Your official 2002 Primary Election Voters' Pamphlet provides you with information about measures and candidates that will appear on your ballot. The pamphlet is divided into separate sections for measures and candidates. You can find page numbers for the beginning of each of these sections, as well as the alphabetical index of candidates, in the table of contents on this page.

Material in the measures section includes the state ballot title, estimate of financial impact, the complete text of the proposed measure, an impartial statement explaining the measure and any arguments filed by proponents and opponents of the measure.

The estimate of financial impact for each measure is prepared by a committee of state officials including the Secretary of State, the State Treasurer, the Director of the Oregon Department of Administrative Services and the Director of the Department of Revenue. The committee estimates only the direct impact on state and local governments.

The explanatory statement is an impartial statement explaining the measure. Each measure's explanatory statement is written by a committee of five members, including two proponents of the measure, two opponents of the measure and a fifth member appointed by the first four committee members, or, if they fail to agree on a fifth member, appointed by the Secretary of State. Explanatory statements can be appealed and may be changed by the Oregon Supreme Court.

Citizens or organizations may file arguments in favor of, or in opposition to, measures by purchasing space for $500 or by submitting a petition signed by 1,000 voters. Arguments in favor of a measure appear first, followed by arguments in opposition to the measure, and are printed in the order in which they are filed with the Secretary of State's office.

Additionally, the state measures were referred to Oregon voters by the Legislature and you will find a "Legislative Argument in Support" for each of these measures. Oregon law allows the Legislature to submit, at no cost, an argument in support of each measure it refers to the people.

In the candidate section, partisan candidates appear before nonpartisan candidates. Every two years, at the primary election, the order in which each major political party's candidates appear is rotated. All space is purchased; statements and photographs are submitted by the candidates or their designated agents. The information required by law--pertaining to occupation, occupational background, educational background and prior governmental experience--has been certified by each candidate.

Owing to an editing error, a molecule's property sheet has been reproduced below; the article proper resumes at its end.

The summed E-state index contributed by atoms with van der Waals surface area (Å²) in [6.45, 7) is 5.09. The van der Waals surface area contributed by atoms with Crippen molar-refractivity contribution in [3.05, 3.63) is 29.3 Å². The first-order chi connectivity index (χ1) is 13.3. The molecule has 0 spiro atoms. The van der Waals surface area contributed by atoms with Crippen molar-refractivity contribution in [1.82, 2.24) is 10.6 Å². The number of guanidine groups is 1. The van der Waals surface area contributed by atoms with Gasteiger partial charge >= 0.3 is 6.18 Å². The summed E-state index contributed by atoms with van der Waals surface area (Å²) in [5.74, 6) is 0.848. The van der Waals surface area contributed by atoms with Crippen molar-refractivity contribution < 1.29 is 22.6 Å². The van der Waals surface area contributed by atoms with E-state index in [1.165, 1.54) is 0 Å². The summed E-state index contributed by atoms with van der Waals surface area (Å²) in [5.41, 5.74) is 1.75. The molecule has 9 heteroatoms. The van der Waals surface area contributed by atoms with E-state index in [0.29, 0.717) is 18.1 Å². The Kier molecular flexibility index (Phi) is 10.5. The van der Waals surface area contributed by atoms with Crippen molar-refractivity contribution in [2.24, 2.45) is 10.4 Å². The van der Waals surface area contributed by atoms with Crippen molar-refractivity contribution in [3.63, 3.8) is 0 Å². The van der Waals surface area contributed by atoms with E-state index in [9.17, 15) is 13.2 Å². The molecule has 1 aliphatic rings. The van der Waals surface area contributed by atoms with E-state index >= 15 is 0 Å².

Miscellaneous voting aids, including congressional and district maps, drop site locations and a complete list of the state measures and candidates, are also a part of the Voters' Pamphlet. In an effort not to duplicate the printing of information, some of these voting aids are not a part of the state Voters' Pamphlet, but instead are included in your county Voters' Pamphlet, if your county has produced a Voters' Pamphlet.

The Voters' Pamphlet has been compiled by the Secretary of State since 1903, when Oregon became one of the first states to provide for the printing and distribution of such a publication. One copy of the Voters' Pamphlet is mailed to every household in the state. Additional copies are available at the State Capitol, local post offices, courthouses and all county election offices.


While the candidates' statements appear in alphabetical order by their last name in this Voters' Pamphlet, you will notice that they appear in a different order on your ballot.

Pursuant to ORS 254.155, the Secretary of State is required to complete a random order of the letters of the alphabet to determine the order in which the names of candidates appear on the ballot.

The alphabet for the 2002 Primary Election is:

W, H, G, B, K, T, I, F, A, Z, D, O, U, N, M, E, J, C, V, S, R, Q, X, L, Y, P


Most of the information contained in this Voters' Pamphlet is also available in the Online Voters' Guide on the World Wide Web at


The State of Oregon prints measure arguments and candidate statements as submitted by the author. The state does not correct punctuation, grammar, syntax errors or inaccurate information. The only changes made are attempts to correct spelling errors if the word as originally submitted is not in the dictionary.


County Elections Offices are open on election day from 7 a.m. to 8 p.m.

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